Living in Sanlitun/Gongti Beilu


The area has gained international notoriety as Beijing’s original nightlife destination, but there’s more to Gongti Beilu than fake alcohol and Chinglish-speaking bouncers. The Gongti area is best described as a microcosm of the modern Beijing experience. Luxury apartment blocks abut soon-to-be-leveled hutongs, and trendy fusion restaurants are a mere stone’s throw from grubby but charming family-owned restaurants serving 3 kuai Tsingdao and baozi at all hours. Shopping ranges from Yaxiu Market (similar to, but less crowded than the Silk Market) to upstart designers and foreign chains, including the first true Apple store in Asia. Nightlife options abound, from 4 a.m. foot massages to chichi dance clubs to large-scale concerts. Simply put, Sanlitun is the best of both worlds: Expatriate conveniences with more than a dash of local flavor.


The housing market around Gongti is dominated by luxury and “luxury lite” apartments. Amenities vary greatly depending on rent, but count on having a Western-style toilet and air-conditioning at the very least. Those paying rent at the higher end of the spectrum are often blessed with an oven, an almost mythical appliance in Beijing. A clean, relatively spacious 2-bedroom flat will set you back between 5500 and 9000 RMB, and a small, ultraposh 1-bedroom starts at 7000 RMB. Many of the modern complexes have on-site gyms, and all but the local-style compounds have elevators and security passkeys.


Residents encompass every age, nationality and socioeconomic group on the planet. About half of the neighborhood population is local Chinese, and the rest are foreigners from everywhere from London to Accra. This makes for great people-watching, especially in apartment courtyards in the mornings and evenings. A high percentage of the foreign population consists of young (22-35) professionals recently out of intensive language courses, as expat families tend to congregate out in Shunyi. The people in this demographic generally work long hours and party hard, hence the proximity to the bars. Don’t expect to cozy up to your neighbors on the elevator, though. People are generally aloof, and the convivial “love everyone” mentality of Wudaokou is lacking here.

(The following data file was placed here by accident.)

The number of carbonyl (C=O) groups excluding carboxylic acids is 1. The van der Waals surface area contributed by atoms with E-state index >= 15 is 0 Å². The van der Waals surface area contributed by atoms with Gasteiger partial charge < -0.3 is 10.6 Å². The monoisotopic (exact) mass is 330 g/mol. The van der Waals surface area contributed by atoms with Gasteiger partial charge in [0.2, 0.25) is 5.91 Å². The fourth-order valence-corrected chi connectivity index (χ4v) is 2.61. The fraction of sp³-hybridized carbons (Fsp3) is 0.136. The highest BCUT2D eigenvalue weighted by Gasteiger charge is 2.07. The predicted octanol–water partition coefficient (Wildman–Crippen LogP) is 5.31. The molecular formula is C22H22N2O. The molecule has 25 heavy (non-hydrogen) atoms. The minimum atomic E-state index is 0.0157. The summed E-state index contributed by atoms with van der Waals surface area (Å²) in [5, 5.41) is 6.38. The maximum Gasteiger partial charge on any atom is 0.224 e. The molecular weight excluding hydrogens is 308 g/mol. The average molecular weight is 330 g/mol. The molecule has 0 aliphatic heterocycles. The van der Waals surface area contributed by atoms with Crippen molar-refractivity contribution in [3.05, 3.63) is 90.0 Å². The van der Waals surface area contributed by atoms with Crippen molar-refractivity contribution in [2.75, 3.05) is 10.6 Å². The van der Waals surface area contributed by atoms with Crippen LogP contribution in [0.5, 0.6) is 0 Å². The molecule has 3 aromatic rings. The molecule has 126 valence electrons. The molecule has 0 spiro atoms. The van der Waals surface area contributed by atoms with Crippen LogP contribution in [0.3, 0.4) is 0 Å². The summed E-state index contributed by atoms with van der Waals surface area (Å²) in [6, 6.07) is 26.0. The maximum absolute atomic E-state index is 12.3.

Pubs, Clubs and Entertainment

Several luxe dance clubs have recently opened to complement the original two housed on either side of the Workers’ Stadium. International DJs spin regularly here, and cocktails are very pricey by Beijing standards. A couple of bars such as Kokomo’s on the Sanlitun back street offer rooftop decks and happy hour specials, and a Latin dance club blares salsa beats every night of the week. The Bookworm is a café and bookshop on the south street that holds frequent lectures and documentary screenings, and a bowling alley and the ubiquitous KTV joints serve as alternate options to bar-hopping. Nearby Ritan Park is a great place to relax in spring and autumn.

Shops, Restaurants and Takeaways

The dining scene around Sanlitun is catered toward foreigners, so dining options tend to be more of the Western variety. This is great for offsetting a bout of homesickness, especially since a range of restaurants offer delivery through Gongti Beilu alone boasts a sublime sushi place, Norwegian, Thai, Persian, Italian, and Mexican restaurants, several sandwich shops and an American-style pizza joint. Those jonesing for Chinese can pop down side streets to sample dishes from Sichuan, Yunnan, Beijing, Canton, and Shanghai. Late-night partiers can swing by the Rickshaw, a 24-hour pub, or buy jianbing (a Beijing egg pancake) or chuan’r (barbequed kebabs) from street vendors to satisfy the munchies.


The area is probably the best-serviced district in Beijing, and it is the best location for those seeking optimum access to the city. Subway lines 2 and 3 and the new airport rail line all stop here, as well as innumerable buses. Taxis are still the best option though, and at 2 RMB per half kilometer, are quite a bargain. A short trip to most destinations will generally cost between 10 and 20 RMB.

Good Points

  • Convenient
  • International crowd
  • Great for those seeking a true urban lifestyle

Bad Points

  • Heavy development
  • Can feel too Westernized at times
  • Higher rent




Lots of schools so it's a good place for teachers to live.

Leafy area with lots of forigners but a bit far out.

Embassies means foreigners means bars means fun!

Lively university area but far from the city.

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